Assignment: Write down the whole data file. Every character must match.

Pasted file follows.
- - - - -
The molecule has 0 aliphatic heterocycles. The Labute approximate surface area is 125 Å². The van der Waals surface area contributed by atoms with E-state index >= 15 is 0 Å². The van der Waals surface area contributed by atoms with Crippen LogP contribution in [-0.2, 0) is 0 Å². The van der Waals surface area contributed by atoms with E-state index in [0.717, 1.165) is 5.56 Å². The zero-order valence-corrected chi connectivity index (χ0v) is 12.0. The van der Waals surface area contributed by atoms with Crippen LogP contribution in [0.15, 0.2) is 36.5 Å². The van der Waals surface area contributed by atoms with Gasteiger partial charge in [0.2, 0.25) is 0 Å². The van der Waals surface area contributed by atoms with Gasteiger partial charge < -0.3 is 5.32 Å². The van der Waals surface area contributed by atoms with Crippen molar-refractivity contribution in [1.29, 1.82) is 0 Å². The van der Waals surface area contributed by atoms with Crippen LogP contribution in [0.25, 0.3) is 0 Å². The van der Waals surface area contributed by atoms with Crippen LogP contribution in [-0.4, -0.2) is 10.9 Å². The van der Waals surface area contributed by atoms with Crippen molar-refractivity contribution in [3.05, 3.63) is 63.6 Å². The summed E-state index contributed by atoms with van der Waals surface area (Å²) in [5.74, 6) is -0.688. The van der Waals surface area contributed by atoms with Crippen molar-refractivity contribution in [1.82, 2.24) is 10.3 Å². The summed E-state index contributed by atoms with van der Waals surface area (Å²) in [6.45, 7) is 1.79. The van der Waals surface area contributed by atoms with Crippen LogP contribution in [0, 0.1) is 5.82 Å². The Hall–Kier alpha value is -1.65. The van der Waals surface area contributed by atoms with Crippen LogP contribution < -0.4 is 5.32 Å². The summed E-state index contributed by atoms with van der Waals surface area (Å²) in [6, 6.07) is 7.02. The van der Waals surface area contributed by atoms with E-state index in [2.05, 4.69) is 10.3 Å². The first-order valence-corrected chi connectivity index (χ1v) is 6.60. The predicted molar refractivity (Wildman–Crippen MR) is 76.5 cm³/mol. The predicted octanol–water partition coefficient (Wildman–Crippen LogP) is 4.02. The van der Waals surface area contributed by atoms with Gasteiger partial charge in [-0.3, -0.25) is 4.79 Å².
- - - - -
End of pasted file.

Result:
The molecule has 0 aliphatic heterocycles. The Labute approximate surface area is 125 Å². The van der Waals surface area contributed by atoms with E-state index >= 15 is 0 Å². The van der Waals surface area contributed by atoms with Crippen LogP contribution in [-0.2, 0) is 0 Å². The van der Waals surface area contributed by atoms with E-state index in [0.717, 1.165) is 5.56 Å². The zero-order valence-corrected chi connectivity index (χ0v) is 12.0. The van der Waals surface area contributed by atoms with Crippen LogP contribution in [0.15, 0.2) is 36.5 Å². The van der Waals surface area contributed by atoms with Gasteiger partial charge in [0.2, 0.25) is 0 Å². The van der Waals surface area contributed by atoms with Gasteiger partial charge < -0.3 is 5.32 Å². The van der Waals surface area contributed by atoms with Crippen molar-refractivity contribution in [1.29, 1.82) is 0 Å². The van der Waals surface area contributed by atoms with Crippen LogP contribution in [0.25, 0.3) is 0 Å². The van der Waals surface area contributed by atoms with Crippen LogP contribution in [-0.4, -0.2) is 10.9 Å². The van der Waals surface area contributed by atoms with Crippen molar-refractivity contribution in [3.05, 3.63) is 63.6 Å². The summed E-state index contributed by atoms with van der Waals surface area (Å²) in [5.74, 6) is -0.688. The van der Waals surface area contributed by atoms with Crippen molar-refractivity contribution in [1.82, 2.24) is 10.3 Å². The summed E-state index contributed by atoms with van der Waals surface area (Å²) in [6.45, 7) is 1.79. The van der Waals surface area contributed by atoms with Crippen LogP contribution in [0, 0.1) is 5.82 Å². The Hall–Kier alpha value is -1.65. The van der Waals surface area contributed by atoms with Crippen LogP contribution < -0.4 is 5.32 Å². The summed E-state index contributed by atoms with van der Waals surface area (Å²) in [6, 6.07) is 7.02. The van der Waals surface area contributed by atoms with E-state index in [2.05, 4.69) is 10.3 Å². The first-order valence-corrected chi connectivity index (χ1v) is 6.60. The predicted molar refractivity (Wildman–Crippen MR) is 76.5 cm³/mol. The predicted octanol–water partition coefficient (Wildman–Crippen LogP) is 4.02. The van der Waals surface area contributed by atoms with Gasteiger partial charge in [-0.3, -0.25) is 4.79 Å².